CNA 20th Anniversary: simple and practical is beautiful

  • By Vappereau Philippe
  • In

As many of you know, 2023 is the 20th anniversary year for CNA. To celebrate, we are hosting an exclusive showcase of original artworks that you can discover each month, accompanied by anecdotes that have marked the history of Calypso's development.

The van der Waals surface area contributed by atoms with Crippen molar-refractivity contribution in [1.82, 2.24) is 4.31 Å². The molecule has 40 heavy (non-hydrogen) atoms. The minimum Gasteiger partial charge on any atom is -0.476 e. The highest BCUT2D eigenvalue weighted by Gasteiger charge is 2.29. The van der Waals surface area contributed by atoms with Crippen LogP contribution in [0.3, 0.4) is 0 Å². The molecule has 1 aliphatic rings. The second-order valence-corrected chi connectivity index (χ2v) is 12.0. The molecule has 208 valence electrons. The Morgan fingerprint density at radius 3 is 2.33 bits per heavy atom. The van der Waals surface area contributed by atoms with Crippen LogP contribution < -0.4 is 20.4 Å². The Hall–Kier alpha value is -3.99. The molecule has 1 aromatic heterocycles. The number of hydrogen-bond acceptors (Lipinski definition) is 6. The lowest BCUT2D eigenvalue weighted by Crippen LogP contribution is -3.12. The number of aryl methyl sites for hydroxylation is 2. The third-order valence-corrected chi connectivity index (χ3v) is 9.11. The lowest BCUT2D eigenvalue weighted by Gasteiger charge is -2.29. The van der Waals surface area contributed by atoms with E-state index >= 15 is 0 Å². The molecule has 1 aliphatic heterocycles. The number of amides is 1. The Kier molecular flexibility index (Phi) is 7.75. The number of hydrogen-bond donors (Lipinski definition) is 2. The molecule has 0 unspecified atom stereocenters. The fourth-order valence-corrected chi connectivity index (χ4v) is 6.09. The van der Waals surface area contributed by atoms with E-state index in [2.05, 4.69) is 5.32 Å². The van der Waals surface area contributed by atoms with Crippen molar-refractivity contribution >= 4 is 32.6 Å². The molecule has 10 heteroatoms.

Ticket control has never been a joke… Not even in the 1600s! But it’s true that at the time, checking a travel card was like admiring a piece of art. Is ticketing an art in itself? You decide! June’s anecdote: Calypso’s ancestor Before Calypso came the first medium capable of exchanging data by radio frequency with a reader: In 1991, a partnership between the RATP group and Innovatron led to the development of the first medium in a “quasi” smart card format, capable of exchanging data by radio frequency with a reader. This ancestor of Calypso, which can be seen in our museum, used the principle of inductive coupling between a primary circuit and a secondary circuit like in a transformer that changes the voltage from 110V to 220V. This is still the case today for NFC as the principle remains exactly the same! But where did the idea come from to use this technology, which was not at all designed for exchanging data? It was the CNET (Centre National d’Études des Télécommunications, or the National Center of Telecommunications Studies) in Caen that came up with the idea and registered the corresponding patents. Today, we must pay tribute to its researchers, who are behind so many of the inventions we use in our daily lives! However, the market for this innovation remained uncertain and credit must be given to the RATP-Innovatron partnership that recognised the potential to develop contactless ticketing. The partnership acquired the contactless transmission patents that form the basis of the ISO 14443 type B international standard, and developed the principles of the Calypso secure transaction, whose well-known session patent is used by this standard and by many other ticketing technologies too. Don’t worry though. Even though Calypso was built on the RF ISO B standard, today Calypso works just as well using type A, as it does with type B. This is the official story of Calypso’s beginnings! Although we’re well aware that in reality it goes back much further, as the works of art we’re exhibiting bear witness! 😏

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